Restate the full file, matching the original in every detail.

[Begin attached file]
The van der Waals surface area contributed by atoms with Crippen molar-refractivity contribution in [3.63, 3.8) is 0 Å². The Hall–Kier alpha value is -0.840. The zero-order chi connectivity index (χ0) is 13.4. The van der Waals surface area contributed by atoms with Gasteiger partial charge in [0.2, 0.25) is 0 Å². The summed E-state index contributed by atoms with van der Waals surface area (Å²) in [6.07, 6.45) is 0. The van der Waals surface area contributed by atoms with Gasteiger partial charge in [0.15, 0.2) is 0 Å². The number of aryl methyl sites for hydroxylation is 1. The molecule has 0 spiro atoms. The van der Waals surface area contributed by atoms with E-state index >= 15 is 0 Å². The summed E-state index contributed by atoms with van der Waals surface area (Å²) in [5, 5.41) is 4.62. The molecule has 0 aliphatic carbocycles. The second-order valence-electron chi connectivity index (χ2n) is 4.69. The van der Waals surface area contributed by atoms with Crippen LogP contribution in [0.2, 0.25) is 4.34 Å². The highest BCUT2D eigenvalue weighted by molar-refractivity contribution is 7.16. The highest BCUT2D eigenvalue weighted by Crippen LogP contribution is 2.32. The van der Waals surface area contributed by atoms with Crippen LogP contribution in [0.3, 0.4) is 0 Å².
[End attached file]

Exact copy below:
The van der Waals surface area contributed by atoms with Crippen molar-refractivity contribution in [3.63, 3.8) is 0 Å². The Hall–Kier alpha value is -0.840. The zero-order chi connectivity index (χ0) is 13.4. The van der Waals surface area contributed by atoms with Gasteiger partial charge in [0.2, 0.25) is 0 Å². The summed E-state index contributed by atoms with van der Waals surface area (Å²) in [6.07, 6.45) is 0. The van der Waals surface area contributed by atoms with Gasteiger partial charge in [0.15, 0.2) is 0 Å². The number of aryl methyl sites for hydroxylation is 1. The molecule has 0 spiro atoms. The van der Waals surface area contributed by atoms with E-state index >= 15 is 0 Å². The summed E-state index contributed by atoms with van der Waals surface area (Å²) in [5, 5.41) is 4.62. The molecule has 0 aliphatic carbocycles. The second-order valence-electron chi connectivity index (χ2n) is 4.69. The van der Waals surface area contributed by atoms with Crippen LogP contribution in [0.2, 0.25) is 4.34 Å². The highest BCUT2D eigenvalue weighted by molar-refractivity contribution is 7.16. The highest BCUT2D eigenvalue weighted by Crippen LogP contribution is 2.32. The van der Waals surface area contributed by atoms with Crippen LogP contribution in [0.3, 0.4) is 0 Å².